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Northern Mayorhouse takes shape as Midlands lags behind in devolution race

Northern Mayorhouse takes shape as Midlands lags behind in devolution race

🕔27.Jul 2015

A powerful network of seven elected metro mayors could soon dominate the north of England as the Government’s devolution drive gathers pace, reports Paul Dale in the first of a double devolution feature on today’s Files

Tees Valley is the latest region to announce that it is negotiating with Chancellor George Osborne over setting up a combined authority overseen by a mayor – a necessity in order to obtain the full suite of evolved powers on offer from Whitehall.

Other cities and regions talking to the Treasury about elected mayors include Sheffield city region, Leeds, West Yorkshire and its partner authorities, the Liverpool city region as well as the North East combined authority.

Greater Manchester combined authority has already agreed to move to the mayoral model, with police commissioner Tony Lloyd in place as the acting mayor ahead of an election in 2017.

The Greater Manchester deal is generally accepted as the pinnacle of devolution with the mayor being given powers to run transport, buses, planning, housing, a £6 billion health and social care budget, and the right to appoint a police commissioner.

It is expected that the northern mayors, seven proposed at the moment but potentially more to come, will form their own influential ‘cabinet’ to deal with cross-border matters, forming an unofficial regional government for the north of England.

The pace of change across the Chancellor’s so-called Northern Powerhouse is in stark contrast to the west and east Midlands where talks to form combined authorities are at an early stage and most of the council leaders continue to set their faces against having a metro mayor.

The seven West Midlands metropolitan councils recently published a combined authority prospectus for the Treasury to consider and hope to have a new authority up and running by April 2016. But the council leaders have been reluctant to talk about having a mayor and are attempting to negotiate a devolution deal with the Chancellor without taking the mayoral route.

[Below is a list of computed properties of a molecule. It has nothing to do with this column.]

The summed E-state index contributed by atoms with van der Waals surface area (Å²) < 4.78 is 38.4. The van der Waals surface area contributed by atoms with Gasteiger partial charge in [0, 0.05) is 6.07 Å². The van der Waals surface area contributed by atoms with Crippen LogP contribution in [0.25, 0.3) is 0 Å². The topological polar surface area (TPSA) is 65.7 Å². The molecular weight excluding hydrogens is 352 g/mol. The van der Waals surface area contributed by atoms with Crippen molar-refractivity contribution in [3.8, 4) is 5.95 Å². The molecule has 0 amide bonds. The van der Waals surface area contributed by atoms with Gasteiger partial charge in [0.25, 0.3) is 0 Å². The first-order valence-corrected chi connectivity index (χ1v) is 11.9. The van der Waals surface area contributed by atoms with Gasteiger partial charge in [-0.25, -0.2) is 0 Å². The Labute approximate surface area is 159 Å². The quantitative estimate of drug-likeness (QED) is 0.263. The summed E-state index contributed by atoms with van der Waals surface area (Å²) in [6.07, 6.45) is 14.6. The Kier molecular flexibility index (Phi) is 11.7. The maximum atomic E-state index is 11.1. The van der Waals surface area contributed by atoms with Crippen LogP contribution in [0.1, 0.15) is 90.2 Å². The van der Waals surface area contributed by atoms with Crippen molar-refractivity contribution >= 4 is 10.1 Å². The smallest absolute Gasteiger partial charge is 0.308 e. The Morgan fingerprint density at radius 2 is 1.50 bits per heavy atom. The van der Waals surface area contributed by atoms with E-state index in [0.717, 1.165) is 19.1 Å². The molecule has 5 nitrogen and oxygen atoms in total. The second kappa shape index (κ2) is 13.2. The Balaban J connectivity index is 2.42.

However, the chances of the West Midlands achieving devolution in the scale of that awarded to Greater Manchester would appear to be remote. Mr Osborne, Communities Secretary Greg Clark and Local Government Minister Marcus Jones have repeatedly stated that full devolution can only go to combined authorities with elected mayors.

Birmingham city council’s own problems as it struggles to deliver governance reforms demanded in the Kerslake Review could have implications for the emerging West Midlands combined authority.

The independent improvement panel set up to oversee a culture change in Birmingham warned recently that the city council needed “right now” to demonstrate consistent political leadership for all aspects of the improvement programme in order to give the combined authority the best possible chance of working.

The east Midlands appears to be moving at an even slower pace than the west Midlands, although there are plans to form a combined authority consisting of Derbyshire County Council, Derby City Council, Amber Valley Borough Council, Bolsover District Council, Chesterfield Borough Council, Derbyshire Dales District Council, Erewash Borough Council, High Peak Borough Council, North East Derbyshire District Council and South Derbyshire District Council.

Meanwhile, on the doorstep of the Midlands, the counties of Northamptonshire, Buckinghamshire and Oxfordshire have announced plans to set up a combined authority, although again the prospect of a mayor does not seem to be on the agenda.

The Chancellor used last week’s spending review to set out plans to build on the devolution of powers to Greater Manchester by encouraging other local leaders to come forward to agree similar plans to take power away from Whitehall.

Commenting on the Tees Valley combined authority plan, Mr Osborne said:

This is another important step in building the Northern Powerhouse. The momentum towards devolution is unstoppable and the north is leading the way. What we are offering is radical. We are handing power to the people who know their area best with an accountable elected mayor working for the whole area. We will now work constructively with all parties across Tees Valley to land a deal which works for everyone.

The Chancellor and the newly appointed Commercial Secretary to the Treasury, Jim O’Neill, will help to drive the deal’s agenda, working with Communities and Local Government Secretary Greg Clark and Minister for the Northern Powerhouse James Wharton. Formal discussions will soon begin.

In the Spending Review the Chancellor asked all Secretaries of State to consider what powers their departments can devolve to local areas and there this could allow integration between public services.

City regions that want to agree a devolution deal have been asked to agree geography and submit formal, fiscally-neutral proposals to the Treasury by September 4.

The Treasury is considering ways to transform its approach to local government financing and further decentralising power in order to boost both efficiency and local economic growth.

Later, Chris Game from the Institute of Local Government Studies at the University of Birmingham takes a special look at the lessons from Leeds.

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